The LEGO Batman Movie review
By David Josselyn
The overwhelming success of “The LEGO Movie” in 2014 that pleased adults and kids alike, naturally leads to more LEGO movies in the box. “The LEGO Batman Movie” is the first to be released, but does it hold up to the quality of the soon-to-be LEGO franchise?
Set in the DC Comics Batman universe, we find a very egotistic Batman valiantly fending off relationships; friends, girlfriends, and family. Batman, you see, does better on his own and others just throw him off his groove. In an early confrontation with the Joker, Batman causes the jokester to cry by not admitting that the Joker is his greatest enemy. To prove otherwise, the Joker sets free a cadre of criminals from Batman’s colorful past: the Penguin, Mr. Freeze, the Condiment King (yep, he’s real), and many, many more. Meanwhile, Batman traipses through crowds of cheering fans giving high-fives and praising himself on his way back to the bat cave. One fan is heard to say, “It must be great to be Batman. I can only imagine he’s going home to party the night away.” And Batman does…alone. Other than doting Alfred, his butler and stand-in father, Batman converses with an old picture of young Bruce and his parents. “Hey mom, hey dad, I, uh, saved the city again today. I wish you could have seen me. I think you would have been pleased.” As Batman tries to save Gotham City from villainy set free by the Joker, he “accidentally” adopts Dick Grayson who is cheerfully adamant about helping; along with Barbara Gordon and Alfred. Along the way, Batman learns to confront his greatest fear; the pain of losing someone he is close to.
This movie is riddled with jokes. Jokes that make fun of comic book movies, jokes about the entirety of the Batman franchise, jokes about how bad “Batman v Superman: Dawn of Justice” is, jokes about pop culture, inside jokes you have to dig deep into trivia to get, and jokes related to the fact they are in fact, LEGOs. The movie made me laugh a lot and even applaud. I walked out of the theater with a smile on my face.
There is a strong theme of friendship and family with an overarching message that although they may cramp your personal style, your friends and family help make you a better person. When the Joker turns to other measures to release a viler hoard never before seen in Batman comics, Batman finds value in working with the criminals set free instead of distancing himself completely. Ultimately, the words the Joker is looking for, “You are my greatest enemy,” is really meant to be a term of endearment. If and when Batman utters those words, it will mean that the Joker is truly part of his life and that Batman can’t be Batman without him.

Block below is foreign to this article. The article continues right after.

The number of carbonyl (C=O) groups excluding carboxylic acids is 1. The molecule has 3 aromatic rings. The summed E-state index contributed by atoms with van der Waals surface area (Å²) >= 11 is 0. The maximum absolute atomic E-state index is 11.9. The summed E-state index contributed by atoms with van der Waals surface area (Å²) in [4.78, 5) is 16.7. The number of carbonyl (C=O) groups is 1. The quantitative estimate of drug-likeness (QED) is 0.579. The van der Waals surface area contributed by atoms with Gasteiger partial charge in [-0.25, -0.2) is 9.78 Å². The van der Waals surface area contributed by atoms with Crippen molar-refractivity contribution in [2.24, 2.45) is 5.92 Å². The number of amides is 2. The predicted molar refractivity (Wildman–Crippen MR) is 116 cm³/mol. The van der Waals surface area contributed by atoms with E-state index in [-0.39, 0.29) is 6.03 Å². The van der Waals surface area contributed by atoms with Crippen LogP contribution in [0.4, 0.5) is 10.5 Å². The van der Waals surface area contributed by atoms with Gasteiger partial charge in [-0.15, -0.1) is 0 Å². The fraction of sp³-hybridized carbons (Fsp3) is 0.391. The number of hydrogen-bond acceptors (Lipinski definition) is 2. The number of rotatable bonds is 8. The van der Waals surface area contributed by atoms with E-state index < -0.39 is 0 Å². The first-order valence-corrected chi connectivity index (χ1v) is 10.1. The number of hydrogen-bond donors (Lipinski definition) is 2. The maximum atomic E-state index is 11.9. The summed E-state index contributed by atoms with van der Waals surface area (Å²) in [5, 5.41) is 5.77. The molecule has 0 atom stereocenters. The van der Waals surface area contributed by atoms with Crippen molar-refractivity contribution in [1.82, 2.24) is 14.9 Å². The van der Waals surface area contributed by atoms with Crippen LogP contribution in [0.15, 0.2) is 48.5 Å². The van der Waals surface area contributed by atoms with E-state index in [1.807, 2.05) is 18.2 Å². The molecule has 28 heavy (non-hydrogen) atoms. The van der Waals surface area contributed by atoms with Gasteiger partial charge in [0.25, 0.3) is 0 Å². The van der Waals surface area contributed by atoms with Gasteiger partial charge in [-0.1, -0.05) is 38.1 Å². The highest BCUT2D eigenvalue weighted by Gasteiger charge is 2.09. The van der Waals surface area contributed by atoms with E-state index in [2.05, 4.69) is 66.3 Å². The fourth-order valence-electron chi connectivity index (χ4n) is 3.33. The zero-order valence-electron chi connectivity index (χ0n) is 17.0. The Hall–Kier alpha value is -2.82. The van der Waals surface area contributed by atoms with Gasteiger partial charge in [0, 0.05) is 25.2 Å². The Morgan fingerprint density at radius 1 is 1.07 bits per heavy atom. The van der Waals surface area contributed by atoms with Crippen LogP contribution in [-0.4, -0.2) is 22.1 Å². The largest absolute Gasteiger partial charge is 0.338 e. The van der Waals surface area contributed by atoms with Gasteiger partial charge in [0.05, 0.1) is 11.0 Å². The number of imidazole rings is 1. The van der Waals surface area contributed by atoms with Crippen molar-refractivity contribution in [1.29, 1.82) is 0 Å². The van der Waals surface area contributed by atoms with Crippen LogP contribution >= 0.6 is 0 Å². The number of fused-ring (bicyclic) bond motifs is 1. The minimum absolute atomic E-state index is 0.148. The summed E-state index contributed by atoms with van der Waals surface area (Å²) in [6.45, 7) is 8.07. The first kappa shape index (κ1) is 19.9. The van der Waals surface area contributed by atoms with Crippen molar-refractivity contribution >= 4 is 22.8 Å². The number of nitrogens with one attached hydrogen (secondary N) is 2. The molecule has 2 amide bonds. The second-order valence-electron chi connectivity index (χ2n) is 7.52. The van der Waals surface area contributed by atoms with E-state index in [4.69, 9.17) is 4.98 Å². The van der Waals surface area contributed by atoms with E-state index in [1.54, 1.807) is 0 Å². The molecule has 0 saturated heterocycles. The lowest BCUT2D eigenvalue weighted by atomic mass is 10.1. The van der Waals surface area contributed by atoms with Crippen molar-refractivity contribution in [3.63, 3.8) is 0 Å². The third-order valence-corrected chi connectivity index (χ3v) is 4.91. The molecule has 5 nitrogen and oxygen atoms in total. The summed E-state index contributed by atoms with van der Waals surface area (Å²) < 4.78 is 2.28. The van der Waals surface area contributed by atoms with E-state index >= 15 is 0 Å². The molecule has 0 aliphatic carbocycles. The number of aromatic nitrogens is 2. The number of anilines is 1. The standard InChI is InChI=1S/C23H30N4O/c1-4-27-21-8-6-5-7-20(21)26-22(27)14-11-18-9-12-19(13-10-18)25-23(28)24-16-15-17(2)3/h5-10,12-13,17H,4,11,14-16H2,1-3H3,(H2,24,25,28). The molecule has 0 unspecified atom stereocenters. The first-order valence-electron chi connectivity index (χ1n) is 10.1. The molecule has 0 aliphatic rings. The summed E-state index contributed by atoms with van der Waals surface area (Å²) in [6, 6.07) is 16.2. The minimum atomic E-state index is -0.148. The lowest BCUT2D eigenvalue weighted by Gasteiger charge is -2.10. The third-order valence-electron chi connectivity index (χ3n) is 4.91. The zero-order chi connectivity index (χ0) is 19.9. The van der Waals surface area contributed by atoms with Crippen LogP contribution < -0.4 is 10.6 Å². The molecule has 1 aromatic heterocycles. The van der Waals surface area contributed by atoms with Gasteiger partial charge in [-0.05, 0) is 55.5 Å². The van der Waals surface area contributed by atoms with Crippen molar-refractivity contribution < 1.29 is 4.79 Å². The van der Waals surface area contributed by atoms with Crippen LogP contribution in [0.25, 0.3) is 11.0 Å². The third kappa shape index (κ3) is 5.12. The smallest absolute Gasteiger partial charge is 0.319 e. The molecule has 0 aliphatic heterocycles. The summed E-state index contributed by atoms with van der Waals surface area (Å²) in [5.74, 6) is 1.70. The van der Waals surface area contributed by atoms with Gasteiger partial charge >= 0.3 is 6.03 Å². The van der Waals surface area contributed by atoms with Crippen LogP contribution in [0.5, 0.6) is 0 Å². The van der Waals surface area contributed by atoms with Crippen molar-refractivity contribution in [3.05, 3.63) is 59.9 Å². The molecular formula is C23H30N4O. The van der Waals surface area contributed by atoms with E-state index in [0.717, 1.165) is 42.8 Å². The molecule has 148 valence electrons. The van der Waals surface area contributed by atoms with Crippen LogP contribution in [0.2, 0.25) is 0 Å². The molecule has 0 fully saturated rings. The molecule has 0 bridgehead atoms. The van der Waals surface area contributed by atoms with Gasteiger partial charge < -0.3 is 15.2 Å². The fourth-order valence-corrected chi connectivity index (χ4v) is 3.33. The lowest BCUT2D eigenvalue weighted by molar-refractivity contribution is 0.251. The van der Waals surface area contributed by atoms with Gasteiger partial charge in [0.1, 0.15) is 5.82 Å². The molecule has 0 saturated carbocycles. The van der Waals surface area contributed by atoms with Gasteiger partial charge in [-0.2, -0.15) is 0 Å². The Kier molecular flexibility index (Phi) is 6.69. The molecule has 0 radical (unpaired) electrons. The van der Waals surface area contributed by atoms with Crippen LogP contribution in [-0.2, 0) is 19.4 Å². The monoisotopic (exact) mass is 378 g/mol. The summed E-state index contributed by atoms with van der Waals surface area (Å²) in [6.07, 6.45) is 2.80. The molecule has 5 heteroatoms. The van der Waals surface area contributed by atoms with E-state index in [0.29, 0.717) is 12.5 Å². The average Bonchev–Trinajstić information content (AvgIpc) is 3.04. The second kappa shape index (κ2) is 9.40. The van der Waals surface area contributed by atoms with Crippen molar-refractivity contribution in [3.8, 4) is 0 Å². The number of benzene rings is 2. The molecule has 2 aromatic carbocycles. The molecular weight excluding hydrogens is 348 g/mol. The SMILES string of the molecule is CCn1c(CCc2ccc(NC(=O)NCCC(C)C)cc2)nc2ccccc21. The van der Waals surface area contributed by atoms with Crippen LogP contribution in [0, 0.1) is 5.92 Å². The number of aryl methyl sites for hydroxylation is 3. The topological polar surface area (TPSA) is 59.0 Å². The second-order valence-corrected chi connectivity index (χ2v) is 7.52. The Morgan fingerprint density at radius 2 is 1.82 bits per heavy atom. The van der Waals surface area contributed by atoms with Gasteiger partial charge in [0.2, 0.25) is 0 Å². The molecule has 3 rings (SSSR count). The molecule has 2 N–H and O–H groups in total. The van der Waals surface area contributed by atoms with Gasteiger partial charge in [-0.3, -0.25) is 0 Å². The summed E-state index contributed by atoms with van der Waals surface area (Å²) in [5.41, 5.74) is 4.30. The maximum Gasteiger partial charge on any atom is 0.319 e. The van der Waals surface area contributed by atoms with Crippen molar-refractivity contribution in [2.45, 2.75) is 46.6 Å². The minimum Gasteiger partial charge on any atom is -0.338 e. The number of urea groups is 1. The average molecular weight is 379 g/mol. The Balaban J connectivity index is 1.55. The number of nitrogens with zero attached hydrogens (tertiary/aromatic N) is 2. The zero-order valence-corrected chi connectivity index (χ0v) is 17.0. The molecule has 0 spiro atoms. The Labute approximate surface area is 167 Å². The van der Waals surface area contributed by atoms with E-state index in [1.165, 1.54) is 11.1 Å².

The song choices used in this movie set the mood and told part of the story perfectly.
Unlike “The LEGO Movie,” this one throws way too much at the audience too fast. It is fast-paced like a comic book movie which means you don’t have much time for character development. Some of the characters faced intense peril, but it didn’t really matter, because I didn’t have time to feel a connection to them.
Among the many jokes thrown around were those that I do not appreciate. The basest bathroom humor jokes also permeated the entire film. Just not my cup of tea.
“The LEGO Batman Movie” is rated PG for crude humor and some comic book action. I’m sure it’s fine for most children; however, in the theater with me was a girl about three or four years old and the movie did not hold her interest. As an adult, I realized that my enjoyment came mostly from the inside jokes rather than the plot. In reality, the story was really cheesy and this will never be a classic you want to watch 10 or 20 years from now. Nevertheless, it is a good movie worth watching at least once. I rate the film four out of five wingardium leviosas (hmm…what’s that about?).